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School may be out on the calendar, but is it really?

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By Steve Doyle

If Alice Cooper had recorded his heavy metal anthem “School’s Out” in the new millennium rather than decades ago in the old one, its reprise may not have resonated for the nearly 40 years it has.

Because judging from what I see, school really isn’t out for the summer.

We’re now two weeks from the first bell of the fall – another fallacy of today – and it hasn’t seemed to be much of a vacation for the kids, much less the adults.

My son has spent his summer reading more books than some second-graders can count, doing art projects and having his mom – God bless her – drive him around to find and photograph Gallapalooza horses. That’s not to mention researching artists, mimicking their work and writing papers about them.

And I repeat: This is second grade. Can a kid get an A for summer?

I don’t know how to tell him that the closer you get to college, the worse it gets.

What ever happened to dropping by the bookmobile every other week, checking out some fun stuff to read and then depending on the newspaper for your daily education?

Of course, too many kids today never seem to leave school.

Their parents work. Their grandparents work. Their older siblings work.

And our kids are forced to stay in some sort of daycare program, many of which are held at – yes – their schools. Nothing ever seems new in the fall because they’ve been there all along.

The big relief used once came from summer sports, but that seems to have changed, too.

It used to be that school dismissed around the first of June, you tried out for little league, played 15 games or so, had a tournament and had time left over for vacation with your family.

Now kids start playing little league before bypass construction has resumed, and by the time school is out, their regular season is just about completed.

That’s assuming you play baseball and softball. If you like those sports but prefer football or basketball or soccer, well, you have to choose.

You have to go to camps, “informal” practices, tour with club teams and immerse yourself in the choice you make at the experienced age of, oh, 7.

Diversification is not a course for summer credit. Neither is fun, it seems.

Teenagers have it worst, of course. And maybe that’s as it should be. Some teenagers deserve some tough treatment as payback for the surliness of adolescence.

But if they are athletes they have to be in the gym or on the diamond or in the weight room or playing touch football with the boys and girls they hope will be their teammates in the fall.

And when they’re not “practicing” with that team, some of them have the reprehensible requirement of having to raise money to pay for the program, if he or she wants to be part of the team.

Sorry, but it’s not the kid’s job to pay the bills. Not yet.

No, a kid’s job in the summer is to have fun, relax and recharge his or her mind for the long days of the school year and the pressures of academia in 2009.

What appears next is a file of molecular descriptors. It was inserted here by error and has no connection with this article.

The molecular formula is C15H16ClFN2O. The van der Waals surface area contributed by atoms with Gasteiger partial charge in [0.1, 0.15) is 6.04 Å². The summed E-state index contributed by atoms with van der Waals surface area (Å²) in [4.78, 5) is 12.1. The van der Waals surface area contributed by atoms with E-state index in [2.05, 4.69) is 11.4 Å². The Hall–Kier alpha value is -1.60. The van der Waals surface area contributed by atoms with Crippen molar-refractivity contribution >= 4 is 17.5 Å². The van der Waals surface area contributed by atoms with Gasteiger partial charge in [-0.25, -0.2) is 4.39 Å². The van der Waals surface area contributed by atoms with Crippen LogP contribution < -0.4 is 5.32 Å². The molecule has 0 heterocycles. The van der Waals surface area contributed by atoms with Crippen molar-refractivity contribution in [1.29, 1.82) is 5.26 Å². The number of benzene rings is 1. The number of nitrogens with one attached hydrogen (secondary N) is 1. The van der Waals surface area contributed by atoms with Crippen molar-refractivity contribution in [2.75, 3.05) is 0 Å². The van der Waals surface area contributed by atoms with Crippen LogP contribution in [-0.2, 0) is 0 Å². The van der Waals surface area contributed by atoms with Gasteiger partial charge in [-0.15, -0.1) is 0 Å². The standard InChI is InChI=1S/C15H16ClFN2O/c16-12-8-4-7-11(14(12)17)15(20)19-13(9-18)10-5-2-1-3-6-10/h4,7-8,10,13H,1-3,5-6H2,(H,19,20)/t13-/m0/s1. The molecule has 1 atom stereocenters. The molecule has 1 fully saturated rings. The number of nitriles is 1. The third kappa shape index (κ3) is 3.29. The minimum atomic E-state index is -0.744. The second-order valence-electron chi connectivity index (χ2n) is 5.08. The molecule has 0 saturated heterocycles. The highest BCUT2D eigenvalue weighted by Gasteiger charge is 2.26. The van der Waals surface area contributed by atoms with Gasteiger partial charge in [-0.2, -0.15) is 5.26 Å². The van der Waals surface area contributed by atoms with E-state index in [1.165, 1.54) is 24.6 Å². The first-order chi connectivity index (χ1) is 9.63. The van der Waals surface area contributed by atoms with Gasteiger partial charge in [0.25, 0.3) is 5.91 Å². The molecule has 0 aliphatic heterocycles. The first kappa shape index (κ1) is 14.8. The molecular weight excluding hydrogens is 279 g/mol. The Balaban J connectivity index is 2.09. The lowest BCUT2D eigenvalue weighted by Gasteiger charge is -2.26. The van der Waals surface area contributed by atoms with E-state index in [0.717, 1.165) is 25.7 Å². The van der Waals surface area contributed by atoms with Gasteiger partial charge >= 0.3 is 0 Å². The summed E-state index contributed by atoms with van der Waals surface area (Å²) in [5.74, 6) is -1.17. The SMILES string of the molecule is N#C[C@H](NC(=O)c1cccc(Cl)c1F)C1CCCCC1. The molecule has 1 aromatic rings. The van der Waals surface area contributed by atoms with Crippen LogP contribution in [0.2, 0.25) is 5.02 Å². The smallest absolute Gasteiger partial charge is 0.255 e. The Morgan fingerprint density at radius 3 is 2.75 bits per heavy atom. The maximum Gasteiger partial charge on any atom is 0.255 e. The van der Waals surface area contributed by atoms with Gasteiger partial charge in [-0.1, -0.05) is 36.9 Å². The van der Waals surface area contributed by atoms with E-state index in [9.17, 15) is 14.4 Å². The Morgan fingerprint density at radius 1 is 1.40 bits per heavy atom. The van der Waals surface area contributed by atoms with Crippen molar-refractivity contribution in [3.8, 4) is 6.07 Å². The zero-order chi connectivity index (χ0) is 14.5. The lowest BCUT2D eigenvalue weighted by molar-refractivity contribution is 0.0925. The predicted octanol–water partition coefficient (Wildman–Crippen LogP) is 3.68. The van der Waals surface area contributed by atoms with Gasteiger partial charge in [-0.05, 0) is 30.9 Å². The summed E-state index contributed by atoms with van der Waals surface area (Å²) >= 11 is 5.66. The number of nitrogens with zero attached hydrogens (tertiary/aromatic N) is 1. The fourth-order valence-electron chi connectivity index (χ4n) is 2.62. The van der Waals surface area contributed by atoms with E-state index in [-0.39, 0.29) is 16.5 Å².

It’s a time to play sports – but any that you enjoy, not just the one you have to choose – and to read books, but maybe it’s a novel and not a bio of Vincent Van Gogh.

It’s a time for family vacations, picnics on holidays and cookouts on any day. It’s a time for lemonade, fried chicken, homemade potato salad and homegrown watermelon.

It’s a time to sit in the twilight in your grandmother’s front-porch swing and watch the distant horizons for headlights in an endless and unwinnable game of “My Car.”

It’s a time for chasing fireflies, making your own ice cream and playing outside until way after sunset.

It’s a time to notice the glare of the lights of a distant softball field and ride your bike over just to watch your friends play.

It’s a time to learn to swim or just hang by a pool or a lake or maybe make a trip to the ocean.

It’s a time to fish or explore some dark woods or go up-and-down a back road on a bike hike.

It’s a time for slumber parties and sleepovers and backyard campouts and snipe hunts.

It’s a time to climb to the top of Natural Bridge or the bottom of Mammoth Cave.

It’s a time, believe it or not, to learn about our state’s history, geography, industry and culture by experiencing it an not just reading about it.

It’s a time to ride rides at the fair, to cruise around the hamburger place of the moment and to make new friends with students from other schools.

And – historically and culturally – it’s a time for music, and thus a time for concerts. Summer concerts always rule, and the big acts always have seemed to come to Kentucky in the summer.

And so it’s here that I must offer a confession: I was there – maybe you were, too -- in the summer of 1972 at Convention Center in Louisville when Alice Cooper was touring behind School’s Out.

I stood for 2 hours listening to the blaring music after having worked all day in the hot sun. My ears were ringing, I was dog tired and my head could not have hurt worse.

But I didn’t care, because it sure was cool to be out of school.